Also, I hope that if Anandtech does test the 400GB model, that they re-run the tests of the comparison SSDs so that the competitors are overprovisioned to 400GB usable capacity (from 512GB or whatever nominal capacity). That is the only reasonable way to compare, since anyone who wants high sustained performance and is willing to try a drive with only 400GB to achieve it would obviously be willing to overprovision, for example, a 512GB Samsung 850 Pro to only 400GB usable to achieve higher sustained performance.
  • Kristian Vättö - Thursday, April 2, 2015 - link

    That is something that I've had on my mind for a while now and I even have a way to do it now (the Storage Bench traces are a bit tricky since they are run on a raw drive, but thankfully I found an hdparm command for limiting the far LBA count). The only issue is time because it takes roughly two days to test one drive through the 2015 suite, so I may be include a drive or two as comparison points but I definitely can't test all drives with added OP.
  • Kristian Vättö - Thursday, April 2, 2015 - link

    Not far LBA count, but raw LBA count, obviously :)
  • Stahn Aileron - Friday, April 3, 2015 - link

    Honestly, I'd rather have AnandTech test drives and components as-is ("stock" from the manufacturer) and publish those results rather than spend time doing tests on non-standard, customized configurations. Let the customers do that if they truly need that type of set-up or leave it to integrators/specialists.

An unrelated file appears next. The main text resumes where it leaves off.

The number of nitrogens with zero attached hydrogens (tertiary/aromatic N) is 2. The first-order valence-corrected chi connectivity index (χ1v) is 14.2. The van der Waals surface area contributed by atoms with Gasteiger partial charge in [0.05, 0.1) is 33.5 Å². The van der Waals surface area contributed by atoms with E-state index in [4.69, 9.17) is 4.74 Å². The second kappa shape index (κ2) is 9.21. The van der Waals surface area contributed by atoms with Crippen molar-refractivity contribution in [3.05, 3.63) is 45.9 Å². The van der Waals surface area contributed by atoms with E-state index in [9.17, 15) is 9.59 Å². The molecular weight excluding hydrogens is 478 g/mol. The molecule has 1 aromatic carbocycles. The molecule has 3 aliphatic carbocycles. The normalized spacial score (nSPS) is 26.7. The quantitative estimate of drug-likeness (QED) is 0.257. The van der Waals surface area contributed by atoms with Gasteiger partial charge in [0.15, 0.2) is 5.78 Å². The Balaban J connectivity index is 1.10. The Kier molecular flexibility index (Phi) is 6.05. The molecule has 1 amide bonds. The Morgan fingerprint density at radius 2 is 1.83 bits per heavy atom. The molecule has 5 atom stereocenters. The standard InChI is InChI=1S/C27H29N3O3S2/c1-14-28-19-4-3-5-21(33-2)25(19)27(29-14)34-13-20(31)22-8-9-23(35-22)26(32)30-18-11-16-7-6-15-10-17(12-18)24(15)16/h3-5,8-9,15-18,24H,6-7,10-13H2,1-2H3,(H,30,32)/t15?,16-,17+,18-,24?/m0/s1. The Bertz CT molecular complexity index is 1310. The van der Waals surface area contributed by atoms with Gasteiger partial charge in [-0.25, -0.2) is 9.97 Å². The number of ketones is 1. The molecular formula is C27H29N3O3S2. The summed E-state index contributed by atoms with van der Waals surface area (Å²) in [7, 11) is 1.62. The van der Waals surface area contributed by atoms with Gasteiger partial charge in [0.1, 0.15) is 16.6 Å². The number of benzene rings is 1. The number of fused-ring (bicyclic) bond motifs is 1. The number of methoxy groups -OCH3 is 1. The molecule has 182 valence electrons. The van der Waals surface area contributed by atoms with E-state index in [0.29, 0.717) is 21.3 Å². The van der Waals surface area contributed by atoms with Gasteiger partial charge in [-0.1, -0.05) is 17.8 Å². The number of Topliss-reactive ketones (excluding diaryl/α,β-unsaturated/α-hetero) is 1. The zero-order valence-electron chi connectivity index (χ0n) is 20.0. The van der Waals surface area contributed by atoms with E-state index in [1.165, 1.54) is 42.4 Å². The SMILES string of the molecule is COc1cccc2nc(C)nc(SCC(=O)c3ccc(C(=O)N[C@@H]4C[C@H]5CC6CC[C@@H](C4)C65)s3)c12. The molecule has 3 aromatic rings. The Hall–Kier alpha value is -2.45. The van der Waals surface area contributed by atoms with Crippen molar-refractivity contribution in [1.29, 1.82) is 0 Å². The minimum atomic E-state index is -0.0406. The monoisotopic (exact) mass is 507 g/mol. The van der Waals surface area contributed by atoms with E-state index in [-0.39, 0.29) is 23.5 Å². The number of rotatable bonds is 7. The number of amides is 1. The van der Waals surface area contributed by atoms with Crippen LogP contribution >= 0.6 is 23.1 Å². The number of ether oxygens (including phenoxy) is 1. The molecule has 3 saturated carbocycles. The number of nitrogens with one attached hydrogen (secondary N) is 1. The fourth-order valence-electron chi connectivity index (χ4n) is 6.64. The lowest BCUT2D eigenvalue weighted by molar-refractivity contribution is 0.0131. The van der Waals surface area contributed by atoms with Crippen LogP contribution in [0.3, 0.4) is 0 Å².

As far as I know, most customers of a product just want to use it immediately right of the box, no mucking with special settings. Most products are advertised that way as well.

    Really, just test the product(s) as advertised/intended by the manufacturer first and foremost to see if it matches their claims and properly serves the target userbase. Specialty cases should only be done if that is actively advertised as a feature, there is truly high interest, something makes you curious, and/or you have the time.
  • jwilliams4200 - Friday, April 3, 2015 - link

    If this were a review site for the totally clueless, then you might have a point. But anandtech has always catered to enthusiasts and those who either already know a lot about how computer equipment works, or who want to learn.

    The target audience for this site would certainly consider something as simple as overprovisioning an SSD if it could significantly increase performance and/or achieve similar performance at lower cost relative to another product. So it makes sense to test SSDs configured for similar capacity or performance rather than just "stock" configuration. Anyone can take an SSD and run a few benchmarks. It takes a site as good as anandtech to go more in-depth and consider how SSDs are actually likely to be used and then present useful tests to its readers.
  • Kristian Vättö - Thursday, April 2, 2015 - link

    That is correct. I always ask for all capacities, but in this case Intel decided to sample all media with only 1.2TB samples. I've asked for a 400GB, though, and will review it as soon as I get it.
  • Mr Alpha - Thursday, April 2, 2015 - link

    Has anyone managed to find this mythological list of compatible motherboards?
  • Kristian Vättö - Thursday, April 2, 2015 - link

    I just asked Intel and will provide a link as soon as I get one. Looks like it's not up yet as they didn't have an answer right away.
  • tstones - Thursday, April 2, 2015 - link

    Older chipsets like z77 and z87 will support NVMe?